Native North American Teal  
By Paul Dye

  Three species of teal are common to North America,  Green-winged  Teal (Anas crecca), Blue-Winged Teal Anas discors) and Cinnamon teal (Anas cyanoptera).  I’m fortunate, located on the Pacific Northwest Coast, to have all three of these species as regular visitors to my farm and sanctuary.  Visits by the Cinnamons and Blue-Wings is mostly limited to spring and summer, while the Green-wings are liable to drop-in almost any time of the year.  All three are known to nest in my area,  however the only wild teal nest I’ve stumbled onto on my property was a green-wing that nested at the foot of a willow tree adjacent to a mowed hiking trail not far from my home.

 

In The Wild   

(Photos to be added)

Green-winged Teal

This smallest of the North American dabbling species have been found to weigh as little as 6.6 ounces. They are obviously named for the bright, iridescent speculums of both sexes.  The dark chestnut-colored head of the drakes is divided by a green band behind the eyes that is usually bordered with a yellow stripe.  The Aleutian Green-winged teal subspecies (A. c nimia) is identical to the Eurasian Green-wing, except for being slightly larger, in that it has a horizontal white stripe that separates it’s gray flanks and back, and does not have the broad white vertical band between it’s breast and flank that is so obvious in the North American subspecies.  This Aleutian race is however limited to Alaska year-round, where they are possibly the most numerous puddle duck of the Aleutian Islands.  Except for Pintail and Widgeon, Green-wings are the most abundant dabbling duck on the arctic breeding grounds. 

Green-wing teal are among the first waterfowl to arrive north in the spring and among the last to head south in the fall.   They can be readily identified by their swift, dashing flight that sometimes reach speeds of up to 50 mph and are characterized by their twisting and turning in unison, much in the manner of shorebirds.  It is not uncommon  for flocks to fly almost vertically in a towering fashion, their rapidly beating wings creating soft whistling sounds.

  Green-wings are attracted to a wide variety of aquatic resources, from small farm, beaver and urban ponds to a wide variety of wetland types, the shorelines of large lakes, and even tide pools and shallow water reefs. They are not particularly shy of humans, and can often be observed resting at the shoreline, on open water, and sometimes perched on dead tress over the water.

  The male green-wings, which often outnumber the females, are frequently aggressive to each other and chasing battles are sometimes observed.  Pair bonds are strong until the female initiates incubation, however promiscuous males do on occasion rape unattached females.

  Green-wing teal often nest near weed-choked creeks, roadside ditches, beaver and farm ponds, however more distant sites may be used, such as the trailside location on my farm described earlier.  In that case the nest was over 100 ft from the nearest water, a trout pond.  Although I have never seen a green-wing clutch of over 10 eggs, they are known to lay up to 16 eggs.  The incubation period, like that of the northern pintail, is quite short at 21 to 23 days.  The ducklings can take up to six weeks to fledge, although some have been observed independent in 30 days in the far north, due possibly to food availability and the need to be on the move before freeze-up.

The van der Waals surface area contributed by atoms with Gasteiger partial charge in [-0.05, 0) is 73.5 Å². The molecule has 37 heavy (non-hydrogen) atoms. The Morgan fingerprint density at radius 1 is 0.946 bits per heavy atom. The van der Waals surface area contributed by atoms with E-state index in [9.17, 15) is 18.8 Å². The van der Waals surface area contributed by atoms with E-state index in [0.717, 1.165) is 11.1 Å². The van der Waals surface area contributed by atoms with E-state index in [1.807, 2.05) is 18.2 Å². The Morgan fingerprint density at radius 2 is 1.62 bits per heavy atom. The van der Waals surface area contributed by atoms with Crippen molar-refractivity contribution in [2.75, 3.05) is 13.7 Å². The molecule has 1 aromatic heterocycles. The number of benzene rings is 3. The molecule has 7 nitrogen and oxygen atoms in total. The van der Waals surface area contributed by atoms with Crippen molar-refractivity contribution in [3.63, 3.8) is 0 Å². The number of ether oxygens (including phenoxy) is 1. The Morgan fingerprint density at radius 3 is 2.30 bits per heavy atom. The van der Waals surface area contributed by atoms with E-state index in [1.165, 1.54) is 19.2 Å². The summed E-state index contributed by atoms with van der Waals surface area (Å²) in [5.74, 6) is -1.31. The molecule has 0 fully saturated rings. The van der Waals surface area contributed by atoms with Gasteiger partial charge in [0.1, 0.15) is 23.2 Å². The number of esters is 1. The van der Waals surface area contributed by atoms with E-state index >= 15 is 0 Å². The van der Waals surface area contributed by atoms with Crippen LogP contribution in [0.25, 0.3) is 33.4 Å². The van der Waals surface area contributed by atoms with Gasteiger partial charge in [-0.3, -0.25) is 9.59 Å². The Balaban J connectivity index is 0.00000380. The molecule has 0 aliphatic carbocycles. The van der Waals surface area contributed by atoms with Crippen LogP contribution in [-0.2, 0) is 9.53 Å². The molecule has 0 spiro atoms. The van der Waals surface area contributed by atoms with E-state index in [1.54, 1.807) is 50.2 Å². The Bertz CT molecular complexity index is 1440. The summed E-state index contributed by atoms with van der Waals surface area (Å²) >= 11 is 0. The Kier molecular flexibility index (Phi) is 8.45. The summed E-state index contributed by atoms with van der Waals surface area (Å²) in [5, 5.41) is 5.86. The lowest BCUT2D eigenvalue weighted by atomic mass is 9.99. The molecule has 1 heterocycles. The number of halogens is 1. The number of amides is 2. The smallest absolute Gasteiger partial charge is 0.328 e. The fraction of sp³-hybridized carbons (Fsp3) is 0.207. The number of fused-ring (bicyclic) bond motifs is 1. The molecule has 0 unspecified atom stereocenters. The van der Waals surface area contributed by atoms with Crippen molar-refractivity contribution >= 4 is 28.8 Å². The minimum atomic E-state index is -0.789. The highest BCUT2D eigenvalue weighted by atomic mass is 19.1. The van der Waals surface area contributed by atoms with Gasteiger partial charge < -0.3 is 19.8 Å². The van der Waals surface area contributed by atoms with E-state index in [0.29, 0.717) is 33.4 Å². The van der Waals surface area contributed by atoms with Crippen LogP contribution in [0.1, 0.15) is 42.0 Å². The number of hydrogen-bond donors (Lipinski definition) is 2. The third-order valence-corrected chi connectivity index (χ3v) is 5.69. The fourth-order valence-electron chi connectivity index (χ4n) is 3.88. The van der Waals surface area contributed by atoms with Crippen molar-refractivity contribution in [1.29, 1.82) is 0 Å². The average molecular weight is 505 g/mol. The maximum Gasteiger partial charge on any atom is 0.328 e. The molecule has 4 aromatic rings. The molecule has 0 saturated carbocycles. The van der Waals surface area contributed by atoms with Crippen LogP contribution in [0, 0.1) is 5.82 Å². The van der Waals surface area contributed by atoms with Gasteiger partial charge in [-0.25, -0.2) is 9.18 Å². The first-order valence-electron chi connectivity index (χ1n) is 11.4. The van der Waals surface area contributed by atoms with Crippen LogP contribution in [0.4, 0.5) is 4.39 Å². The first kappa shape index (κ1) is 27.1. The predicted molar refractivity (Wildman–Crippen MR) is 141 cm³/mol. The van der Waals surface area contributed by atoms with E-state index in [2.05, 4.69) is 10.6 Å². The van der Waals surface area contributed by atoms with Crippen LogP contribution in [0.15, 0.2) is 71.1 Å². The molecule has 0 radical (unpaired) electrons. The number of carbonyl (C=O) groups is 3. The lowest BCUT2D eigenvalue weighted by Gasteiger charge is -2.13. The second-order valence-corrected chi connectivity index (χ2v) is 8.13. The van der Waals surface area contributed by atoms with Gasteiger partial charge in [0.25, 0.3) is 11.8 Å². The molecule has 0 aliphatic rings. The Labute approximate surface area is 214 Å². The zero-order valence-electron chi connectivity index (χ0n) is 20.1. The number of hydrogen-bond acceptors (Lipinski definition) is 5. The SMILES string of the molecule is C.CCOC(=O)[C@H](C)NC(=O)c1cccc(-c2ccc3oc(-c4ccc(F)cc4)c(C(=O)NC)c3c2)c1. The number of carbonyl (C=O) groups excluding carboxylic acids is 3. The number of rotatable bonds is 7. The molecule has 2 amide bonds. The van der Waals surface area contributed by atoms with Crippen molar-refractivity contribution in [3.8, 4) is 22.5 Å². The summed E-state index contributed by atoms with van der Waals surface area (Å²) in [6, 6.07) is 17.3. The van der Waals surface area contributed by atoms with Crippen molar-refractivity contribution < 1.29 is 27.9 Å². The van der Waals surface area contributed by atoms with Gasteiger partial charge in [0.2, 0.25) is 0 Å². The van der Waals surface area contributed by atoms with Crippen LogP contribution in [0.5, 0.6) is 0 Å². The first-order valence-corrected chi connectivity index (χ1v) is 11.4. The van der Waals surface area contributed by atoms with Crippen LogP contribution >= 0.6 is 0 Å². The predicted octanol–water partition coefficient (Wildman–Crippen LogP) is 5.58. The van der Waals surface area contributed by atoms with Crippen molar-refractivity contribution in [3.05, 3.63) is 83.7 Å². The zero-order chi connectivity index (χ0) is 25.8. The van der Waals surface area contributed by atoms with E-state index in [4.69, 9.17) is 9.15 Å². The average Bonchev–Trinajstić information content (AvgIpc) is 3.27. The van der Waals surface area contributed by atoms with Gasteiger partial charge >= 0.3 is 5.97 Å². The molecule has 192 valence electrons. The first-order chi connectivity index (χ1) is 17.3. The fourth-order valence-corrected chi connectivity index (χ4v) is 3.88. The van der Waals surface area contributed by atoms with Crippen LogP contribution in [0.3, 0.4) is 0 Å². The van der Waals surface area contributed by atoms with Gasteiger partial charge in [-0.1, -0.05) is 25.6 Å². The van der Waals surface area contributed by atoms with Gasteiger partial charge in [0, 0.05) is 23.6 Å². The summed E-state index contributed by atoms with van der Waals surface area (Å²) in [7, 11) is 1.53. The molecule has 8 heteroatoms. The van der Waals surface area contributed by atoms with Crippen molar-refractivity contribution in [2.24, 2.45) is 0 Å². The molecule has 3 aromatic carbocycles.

Blue-Winged Teal

An abundant little duck with a spectacular migration pattern is the diminutive Blue-Winged Teal.  Most start their travels from Alaska, the western Canadian wilds or the maritime provinces and winter in Central or South America, with occasional stragglers making it all the way to Argentina or Chile.  Observers often find them in the company of other waterfowl species, such as mallards or black ducks probably for the added security.

Blue-wing teal are more vociferous than Green-wings, and their keck, keck, keck calls are often part of the many sounds associated with bird-rich marshes. The hen quack similar to mallards, but softer and more rapidly.  They can be positively identified with a good degree of certainty when the heads of males begin to show their white crescents.  This occurs in adult males between mid-November and December, and in juvenile males around February or March.

Although heavily harvested by hunters, and suffering from constant habitat loss they remain among the most numerous of America’s waterfowl species.  Their numbers have been reported to fluctuate between 5 million and 9 million individuals.  Being early migrants, they not only arrive early on their nesting areas, but leave early southward in the fall, escaping heavy harvest by more northern hunters.  While they do concentrate for nesting in ideal habitats, small numbers are observed in marginal areas, such as the New Jersey meadowlands I roamed in my youth and the drainage ditches and sewage treatment ponds near my current home north of Seattle.  Once their mates begin the process of incubation it’s not uncommon for occasional lonely local males to “drop in” near my aviaries in search of company.

The favorite nesting site for Blue-Wings is in dense vegetation near the prairie pothole, slough, marsh or farm pond they have selected for their brood rearing.  Incubation takes – days, and clutch size appears to average between 5 and 8 eggs.  The precocious ducklings begin feeding and growing almost immediately, allowing many to be ready for an early departure southward by August.